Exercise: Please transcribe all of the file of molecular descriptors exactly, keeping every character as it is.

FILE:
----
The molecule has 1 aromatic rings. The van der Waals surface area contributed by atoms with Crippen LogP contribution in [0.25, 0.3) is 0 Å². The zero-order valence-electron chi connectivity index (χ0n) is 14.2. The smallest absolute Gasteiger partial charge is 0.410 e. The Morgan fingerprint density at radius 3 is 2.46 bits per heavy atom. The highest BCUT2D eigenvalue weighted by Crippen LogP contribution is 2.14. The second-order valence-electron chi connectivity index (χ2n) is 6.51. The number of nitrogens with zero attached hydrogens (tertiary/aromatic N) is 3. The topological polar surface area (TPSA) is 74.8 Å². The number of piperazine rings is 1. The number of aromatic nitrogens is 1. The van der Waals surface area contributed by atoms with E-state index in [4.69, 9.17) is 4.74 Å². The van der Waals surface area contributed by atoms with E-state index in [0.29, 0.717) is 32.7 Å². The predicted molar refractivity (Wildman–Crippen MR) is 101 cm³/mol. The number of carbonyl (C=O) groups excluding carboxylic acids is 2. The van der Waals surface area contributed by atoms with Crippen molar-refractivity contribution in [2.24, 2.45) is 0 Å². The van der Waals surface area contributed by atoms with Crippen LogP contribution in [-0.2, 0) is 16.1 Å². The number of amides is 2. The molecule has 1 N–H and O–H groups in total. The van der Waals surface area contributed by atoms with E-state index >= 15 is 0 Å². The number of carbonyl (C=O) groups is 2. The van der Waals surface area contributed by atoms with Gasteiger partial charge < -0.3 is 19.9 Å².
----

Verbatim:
The molecule has 1 aromatic rings. The van der Waals surface area contributed by atoms with Crippen LogP contribution in [0.25, 0.3) is 0 Å². The zero-order valence-electron chi connectivity index (χ0n) is 14.2. The smallest absolute Gasteiger partial charge is 0.410 e. The Morgan fingerprint density at radius 3 is 2.46 bits per heavy atom. The highest BCUT2D eigenvalue weighted by Crippen LogP contribution is 2.14. The second-order valence-electron chi connectivity index (χ2n) is 6.51. The number of nitrogens with zero attached hydrogens (tertiary/aromatic N) is 3. The topological polar surface area (TPSA) is 74.8 Å². The number of piperazine rings is 1. The number of aromatic nitrogens is 1. The van der Waals surface area contributed by atoms with E-state index in [4.69, 9.17) is 4.74 Å². The van der Waals surface area contributed by atoms with E-state index in [0.29, 0.717) is 32.7 Å². The predicted molar refractivity (Wildman–Crippen MR) is 101 cm³/mol. The number of carbonyl (C=O) groups excluding carboxylic acids is 2. The van der Waals surface area contributed by atoms with Crippen molar-refractivity contribution in [2.24, 2.45) is 0 Å². The van der Waals surface area contributed by atoms with Crippen LogP contribution in [-0.2, 0) is 16.1 Å². The number of amides is 2. The molecule has 1 N–H and O–H groups in total. The van der Waals surface area contributed by atoms with E-state index >= 15 is 0 Å². The number of carbonyl (C=O) groups is 2. The van der Waals surface area contributed by atoms with Gasteiger partial charge < -0.3 is 19.9 Å².